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Anand Gopal, Joshua Wallach, Saloni Shah, Carl Regillo, Joseph Ross; Characteristics of Clinical Studies Evaluating Off-Label Indications for Novel FDA-Approved Therapeutics in Ophthalmology. Invest. Ophthalmol. Vis. Sci. 2020;61(7):3070.
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Little is understood about how novel therapeutics garner evidence for off-label (i.e., non-FDA approved) use in ophthalmology. While the US Food and Drug Administration (FDA) prohibits off-label promotion, industry may sponsor and distribute peer-reviewed studies supporting off-label indications, regardless of the studies’ rigor. We characterized and compared clinical studies of FDA-approved and off-label indications for novel therapeutics in ophthalmology and assessed differences between industry and non-industry funded studies of off-label use.
We performed a retrospective analysis of prospective clinical studies, registered on ClinicalTrials.gov or PubMed-indexed through December 2018, of novel therapeutics approved by FDA for an ophthalmologic indication between 2008 and 2012. We characterized the proportion of studies evaluating original FDA-approved indications, supplemental FDA-approved indications, and off-label indications, stratified by therapeutic and study characteristics. We used Chi-squared testing to assess differences with a corrected Type I error of 0.006.
There were 7 novel therapeutics approved by FDA for an ophthamologic indication between 2008 and 2012; we identified 469 unique prospective clinical studies of these therapies. Over half (256; 54.6%) assessed the original FDA-approved indication, while 24.3% (114) assessed off-label indications. 67.0% (314) were for a single therapeutic (aflibercept) (Figure). Median number of off-label indications studied was 4 (IQR, 0-12; range 0-27). Median number of studies evaluting an off-label indication was 1 (IQR, 1-2; range 1-19). Compared to FDA-approved indication studies, off-label indication studies were smaller (p<0.0001) and less frequently used an active comparator (44.4% vs 68.1%; p=0.002). Industry-funded off-label studies did not differ statistically from non-industry funded off-label studies, but tended to be larger and more rigorously designed (Table).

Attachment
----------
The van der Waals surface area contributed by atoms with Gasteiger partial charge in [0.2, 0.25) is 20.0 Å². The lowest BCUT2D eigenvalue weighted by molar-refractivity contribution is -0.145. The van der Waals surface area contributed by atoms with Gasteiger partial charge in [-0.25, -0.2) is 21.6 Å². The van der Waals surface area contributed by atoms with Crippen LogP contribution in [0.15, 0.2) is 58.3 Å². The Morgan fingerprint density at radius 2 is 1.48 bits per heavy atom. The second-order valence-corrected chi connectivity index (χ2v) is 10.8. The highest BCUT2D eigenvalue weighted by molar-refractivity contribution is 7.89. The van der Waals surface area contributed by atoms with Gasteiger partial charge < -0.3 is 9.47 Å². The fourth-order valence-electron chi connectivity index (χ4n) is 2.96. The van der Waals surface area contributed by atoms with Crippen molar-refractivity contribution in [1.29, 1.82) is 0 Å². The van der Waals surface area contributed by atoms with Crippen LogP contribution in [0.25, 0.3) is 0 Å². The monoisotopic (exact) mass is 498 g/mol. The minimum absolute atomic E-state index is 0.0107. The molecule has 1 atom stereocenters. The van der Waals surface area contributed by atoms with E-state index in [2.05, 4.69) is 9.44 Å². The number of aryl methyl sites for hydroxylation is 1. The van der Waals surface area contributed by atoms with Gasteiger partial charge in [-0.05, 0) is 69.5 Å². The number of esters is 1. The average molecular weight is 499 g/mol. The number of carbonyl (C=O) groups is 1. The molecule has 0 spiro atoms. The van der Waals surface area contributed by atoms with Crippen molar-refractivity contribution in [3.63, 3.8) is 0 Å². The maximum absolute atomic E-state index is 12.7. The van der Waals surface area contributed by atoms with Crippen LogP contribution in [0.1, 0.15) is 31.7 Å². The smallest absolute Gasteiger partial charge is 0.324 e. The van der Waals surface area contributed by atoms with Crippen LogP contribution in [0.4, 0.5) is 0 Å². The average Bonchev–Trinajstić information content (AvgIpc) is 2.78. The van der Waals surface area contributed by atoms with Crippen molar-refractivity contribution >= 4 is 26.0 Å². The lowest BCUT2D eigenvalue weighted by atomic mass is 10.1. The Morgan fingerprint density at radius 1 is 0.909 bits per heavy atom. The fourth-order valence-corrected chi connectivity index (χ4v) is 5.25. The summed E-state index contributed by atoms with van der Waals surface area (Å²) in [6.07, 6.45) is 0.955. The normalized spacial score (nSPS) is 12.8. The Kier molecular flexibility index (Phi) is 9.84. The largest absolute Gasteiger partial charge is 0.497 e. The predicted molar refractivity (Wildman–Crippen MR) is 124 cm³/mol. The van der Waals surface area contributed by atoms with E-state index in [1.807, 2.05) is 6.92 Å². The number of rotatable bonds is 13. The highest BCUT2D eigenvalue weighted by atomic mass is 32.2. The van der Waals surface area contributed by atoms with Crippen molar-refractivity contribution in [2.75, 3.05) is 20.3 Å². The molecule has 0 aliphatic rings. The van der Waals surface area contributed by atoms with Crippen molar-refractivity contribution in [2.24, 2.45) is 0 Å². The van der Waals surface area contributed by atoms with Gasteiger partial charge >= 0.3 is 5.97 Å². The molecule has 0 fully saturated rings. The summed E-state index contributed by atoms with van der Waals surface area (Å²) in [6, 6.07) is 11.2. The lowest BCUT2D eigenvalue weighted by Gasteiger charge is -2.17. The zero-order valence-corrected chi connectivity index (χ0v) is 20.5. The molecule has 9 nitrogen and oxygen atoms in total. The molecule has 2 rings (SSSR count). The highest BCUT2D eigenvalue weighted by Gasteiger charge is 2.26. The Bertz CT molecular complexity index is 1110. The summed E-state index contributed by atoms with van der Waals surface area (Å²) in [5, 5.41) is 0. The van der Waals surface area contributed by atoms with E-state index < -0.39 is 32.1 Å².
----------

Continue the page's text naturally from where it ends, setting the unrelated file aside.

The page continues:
For most therapies, few studies of any indication are conducted after FDA approval. Most off-label indications are infrequently studied. Understanding the rigor of these studies is important when considering adopting approved therapies for new uses.
This is a 2020 ARVO Annual Meeting abstract.
Clinical studies across time, by therapeutic and study indication.
Comparison of industry vs. non-industry funded studies of off-label indications, by study characteristics.
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